CM . . . .
Volume VI Number 5 . . . . October 29, 1999
"Over here, Sticky!" jeered George. "I've seen more frightening sticks in a box of matches."Eerie McLeery is the second in a projected six-book horror series by two British authors. George, the main character and only child of Sharren and Darren Brussell, lives in the old Victorian Little Frightly Manor. Unlike his parents, teacher and classmates, George can see the seven little Ghoulstine ghosts who live in the caravan on the manor grounds. Because he has been their companion throughout the summer, the little ghosts (The Little Terrors) decide to accompany him to school when it begins. Their classroom pranks are interrupted when a workman inadvertently releases a ghostly schoolmarm from her prison behind an old blackboard. Miss McLeery summons the little ghosts to her classroom, and George follows. She terrorizes them until George introduces her to a captivating computer game. Then George and The Little Terrors escape. Given the book's large print and less than 100 pages, one would expect it to be for young readers. However, occasional complex sentences, mature vocabulary including British terms (eg. queuing) and references to British history (eg. the Battle of Stamford Bridge, 1066, the Corn Laws) will make this book challenging for Canadian readers. The classroom setting is familiar and the plot plausible, although changes in influence of the ghostly characters are repeatedly explained by changes in "spectral essence." The appropriately named characters are poorly developed. Some are stereotypes, such as George's shrieking, insensitive mother, and Mary, the feisty blood-stained pirate. True to the genre, there are numerous examples of violence which will be of concern to some - "Wash your mouth out with carbolic soap" (p 49); "Flo and Maggot dived under desks and cowered in corners but couldn't avoid the stinging lashes." (p 64); "They began to tap and prod at the little ghosts' eyes and ears and poke up their noses, like a swarm of angry wasps." (p 71) The violence is relieved by humour especially in Miss McLeery's clever moralizing rhymes which are incorporated into her brutal lessons. A nice touch was encircling the page numbers in her bony fingers. Small humorous sketches scattered throughout the novel effectively interpret the action. Nevertheless, this book is not recommended for young Canadian readers.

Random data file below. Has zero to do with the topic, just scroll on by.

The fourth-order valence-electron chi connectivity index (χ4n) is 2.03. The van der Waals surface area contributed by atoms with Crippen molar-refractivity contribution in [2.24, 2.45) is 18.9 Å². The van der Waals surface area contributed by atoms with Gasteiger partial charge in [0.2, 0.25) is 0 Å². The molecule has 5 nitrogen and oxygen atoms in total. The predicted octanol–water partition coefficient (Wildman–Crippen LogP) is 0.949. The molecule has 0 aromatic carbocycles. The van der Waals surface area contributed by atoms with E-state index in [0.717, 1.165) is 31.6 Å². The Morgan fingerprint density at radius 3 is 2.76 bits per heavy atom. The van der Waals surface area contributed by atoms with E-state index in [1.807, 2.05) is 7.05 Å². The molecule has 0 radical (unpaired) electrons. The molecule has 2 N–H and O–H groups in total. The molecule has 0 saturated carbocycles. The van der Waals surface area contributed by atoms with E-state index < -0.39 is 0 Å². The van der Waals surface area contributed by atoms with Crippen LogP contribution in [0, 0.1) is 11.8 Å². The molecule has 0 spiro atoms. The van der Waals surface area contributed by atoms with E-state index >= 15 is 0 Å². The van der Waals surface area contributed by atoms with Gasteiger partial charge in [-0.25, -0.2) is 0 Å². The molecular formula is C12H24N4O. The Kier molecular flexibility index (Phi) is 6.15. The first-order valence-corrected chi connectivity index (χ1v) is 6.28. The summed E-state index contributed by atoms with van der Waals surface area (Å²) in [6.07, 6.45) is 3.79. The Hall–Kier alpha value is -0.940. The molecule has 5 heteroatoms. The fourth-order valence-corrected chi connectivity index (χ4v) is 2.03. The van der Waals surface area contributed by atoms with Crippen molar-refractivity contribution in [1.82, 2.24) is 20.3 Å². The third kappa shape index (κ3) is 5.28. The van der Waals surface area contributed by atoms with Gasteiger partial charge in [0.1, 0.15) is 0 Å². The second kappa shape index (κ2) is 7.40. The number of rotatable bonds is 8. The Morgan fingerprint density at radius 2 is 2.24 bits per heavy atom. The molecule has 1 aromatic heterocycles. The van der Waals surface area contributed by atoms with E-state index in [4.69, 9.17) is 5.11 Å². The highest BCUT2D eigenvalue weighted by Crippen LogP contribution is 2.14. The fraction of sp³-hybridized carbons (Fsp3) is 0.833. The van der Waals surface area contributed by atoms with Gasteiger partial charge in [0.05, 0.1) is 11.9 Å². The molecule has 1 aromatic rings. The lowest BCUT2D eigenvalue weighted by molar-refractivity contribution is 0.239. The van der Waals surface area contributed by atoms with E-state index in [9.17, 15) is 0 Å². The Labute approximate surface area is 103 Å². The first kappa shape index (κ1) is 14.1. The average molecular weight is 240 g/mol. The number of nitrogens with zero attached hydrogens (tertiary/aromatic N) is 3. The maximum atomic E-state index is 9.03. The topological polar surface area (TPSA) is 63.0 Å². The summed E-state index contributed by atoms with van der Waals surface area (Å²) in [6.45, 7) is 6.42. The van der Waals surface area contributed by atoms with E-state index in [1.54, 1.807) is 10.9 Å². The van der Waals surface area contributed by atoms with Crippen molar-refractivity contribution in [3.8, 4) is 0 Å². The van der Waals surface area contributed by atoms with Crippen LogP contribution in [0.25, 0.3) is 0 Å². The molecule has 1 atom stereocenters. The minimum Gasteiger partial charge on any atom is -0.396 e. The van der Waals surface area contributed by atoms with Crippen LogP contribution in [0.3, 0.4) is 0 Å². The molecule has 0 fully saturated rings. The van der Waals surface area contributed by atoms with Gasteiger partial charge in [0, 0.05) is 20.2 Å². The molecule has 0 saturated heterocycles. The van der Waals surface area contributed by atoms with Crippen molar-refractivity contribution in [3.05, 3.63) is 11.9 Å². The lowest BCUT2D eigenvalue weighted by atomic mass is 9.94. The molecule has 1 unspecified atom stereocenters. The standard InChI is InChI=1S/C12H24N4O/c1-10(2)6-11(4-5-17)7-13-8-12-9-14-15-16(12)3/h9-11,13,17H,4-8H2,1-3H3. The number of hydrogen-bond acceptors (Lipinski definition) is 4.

Joan Simpson is a teacher-librarian in Winnipeg, MB.
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Copyright © the Manitoba Library Association. Reproduction for personal use is permitted only if this copyright notice is maintained. Any other reproduction is prohibited without permission.